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This review is about the book ASP.NET 2.0 MVP Hacks and Tips. Published by Wiley Publishing, Inc on end May 2006. 7 MVP's decided to put their knowledge together and create this book. The MVP's are: David Yack, Joe Mayo, Scott Hanselman, Fredrik Normén, Dan Wahlin, J. Ambrose Little, Jonathan D. Goodyear. If you are a ASP.NET developer you have propably already heard of these guys and if you haven't you need to take your work more seriously.

This book is for experienced ASP.NET developers who want to take their skill from "average" to "excellent" level, according to the back cover and I guess I have to agree with that. . In this book they cover every aspect that you might and will encounter as a ASP.NET developer. They explain you the Provider design pattern that Microsoft introduced in ASP.NET 2.0, they will explain what it is, how to use it and how to create your own providers based on existing providers or create your own custom provider.

There is a chapter on client callbacks, the different methods and how it exactly works behind the scene. There is also some mention about "Atlas" in this chapter. Another chapters introduces you to the debugger visualizers and how you can build your own visualizer. Chapter 7 is dedicated to the GridView control. There is a chapter on extreme databinding which discusses the DataSource controls.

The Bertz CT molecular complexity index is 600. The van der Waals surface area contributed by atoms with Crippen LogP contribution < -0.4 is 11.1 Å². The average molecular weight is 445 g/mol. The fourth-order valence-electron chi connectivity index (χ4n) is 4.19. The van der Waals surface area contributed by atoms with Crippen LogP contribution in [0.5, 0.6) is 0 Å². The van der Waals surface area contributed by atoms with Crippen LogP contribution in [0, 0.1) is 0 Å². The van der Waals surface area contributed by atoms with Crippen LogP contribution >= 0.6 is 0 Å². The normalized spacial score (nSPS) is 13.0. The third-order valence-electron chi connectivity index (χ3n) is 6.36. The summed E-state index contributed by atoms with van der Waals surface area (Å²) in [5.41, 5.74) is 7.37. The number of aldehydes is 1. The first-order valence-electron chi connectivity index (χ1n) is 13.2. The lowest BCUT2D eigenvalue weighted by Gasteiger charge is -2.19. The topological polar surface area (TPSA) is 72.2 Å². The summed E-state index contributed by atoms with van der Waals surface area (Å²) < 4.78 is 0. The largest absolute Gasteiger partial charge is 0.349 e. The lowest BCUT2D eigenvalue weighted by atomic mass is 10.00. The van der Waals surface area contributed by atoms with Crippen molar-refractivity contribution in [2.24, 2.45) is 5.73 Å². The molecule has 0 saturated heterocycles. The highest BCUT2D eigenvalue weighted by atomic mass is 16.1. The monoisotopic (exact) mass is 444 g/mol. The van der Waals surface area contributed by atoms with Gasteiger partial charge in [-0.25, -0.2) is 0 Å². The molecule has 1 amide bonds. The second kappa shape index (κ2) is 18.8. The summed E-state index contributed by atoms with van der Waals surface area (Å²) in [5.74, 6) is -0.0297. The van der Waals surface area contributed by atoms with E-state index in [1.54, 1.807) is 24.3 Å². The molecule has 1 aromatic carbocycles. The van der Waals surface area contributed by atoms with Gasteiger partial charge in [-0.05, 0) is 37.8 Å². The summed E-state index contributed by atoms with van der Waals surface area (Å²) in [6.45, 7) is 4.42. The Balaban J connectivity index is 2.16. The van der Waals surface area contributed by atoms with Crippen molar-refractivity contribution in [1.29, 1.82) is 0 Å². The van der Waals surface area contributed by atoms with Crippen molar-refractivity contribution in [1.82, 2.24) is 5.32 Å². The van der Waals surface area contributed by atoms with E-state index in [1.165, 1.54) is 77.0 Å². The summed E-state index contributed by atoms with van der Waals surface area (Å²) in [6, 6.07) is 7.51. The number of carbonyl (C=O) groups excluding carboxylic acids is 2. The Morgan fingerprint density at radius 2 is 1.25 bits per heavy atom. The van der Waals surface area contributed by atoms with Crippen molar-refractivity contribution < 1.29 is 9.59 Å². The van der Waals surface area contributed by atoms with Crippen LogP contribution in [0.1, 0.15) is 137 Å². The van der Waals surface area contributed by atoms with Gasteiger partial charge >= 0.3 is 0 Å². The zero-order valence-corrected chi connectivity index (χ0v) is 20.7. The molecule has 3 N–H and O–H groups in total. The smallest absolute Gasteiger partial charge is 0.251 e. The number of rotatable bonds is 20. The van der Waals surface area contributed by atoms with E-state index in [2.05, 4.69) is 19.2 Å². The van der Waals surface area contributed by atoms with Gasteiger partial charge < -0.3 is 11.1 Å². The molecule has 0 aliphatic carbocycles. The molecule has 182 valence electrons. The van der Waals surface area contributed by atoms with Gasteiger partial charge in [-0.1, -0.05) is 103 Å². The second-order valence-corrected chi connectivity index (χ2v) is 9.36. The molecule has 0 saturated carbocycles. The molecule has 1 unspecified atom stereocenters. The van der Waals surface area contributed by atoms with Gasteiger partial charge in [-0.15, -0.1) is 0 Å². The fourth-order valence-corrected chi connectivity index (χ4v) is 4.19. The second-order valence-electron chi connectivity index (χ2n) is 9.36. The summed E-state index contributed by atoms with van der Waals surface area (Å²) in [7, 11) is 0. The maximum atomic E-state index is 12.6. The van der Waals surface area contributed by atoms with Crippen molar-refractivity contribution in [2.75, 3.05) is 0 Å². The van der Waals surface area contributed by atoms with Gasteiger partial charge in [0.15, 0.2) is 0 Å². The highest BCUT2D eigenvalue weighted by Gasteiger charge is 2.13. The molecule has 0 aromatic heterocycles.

Chapters 9 and 10 are an interesting read on the correct usage of the viewstate and caching (static caching and the ASP.NET cache). Chapter 11 is a small chapter on how to perform a migration from ASP.NET 1.1 to ASP.NET 2.0. If you have a question about the deployment of your ASP.NET 2.0 web site you can try to find the answer in chapter 12. Off course there is a chapter dedicated to Master Pages and the chapter on HTTP Handlers and HTTP Modules is also an interesting read. They show how to create your own IP Blacklisting HTTP Module.

When you read this book it is assumed that you a thorough knowledge of ASP.NET 2.0 like for example in the chapter of HTTP Handlers and Modules it is assumed that you know something about the HTTP Request Pipeline. I mean that this book is not to explain you how ASP.NET works.

Now about the printing of the book; the books of Apress are imho the best, they have the correct font, font-size, the correct spacing between the lines and so on. I have never liked the books from Wrox. This book has a soft cover (paperback) and what I dislike very much is the fact that they have used recycled paper which are not white and I find this disturbing because the ink is not black but rather dark gray, on some pages it seems like they almost ran out of ink and therefore some pages are printed with a lighter gray colour. Also the fonts used for the code samples are too large, so a lot of code don't fit on a single line and therefore the indentation is messed up.

So basically this is a good book and whether you buy it or not is up to you. My overal impression of this book was that it seemed like they bundled some of their blog posts into a book. What I am trying to say is that if you need for example to create a HTTP Module you can always Google for examples. Nevertheless if you decide to buy the book you can do so at Amazon.com or if you live in Belgium in Het Computerwinkeltje. Take a look at the Table of Contents.

 they give you tips and tricks on how to correctly use the viewstate, caching and so on.


Cross-posted from The .NET Aficionado Posted on Saturday, October 28, 2006 12:51 AM Books | Back to top


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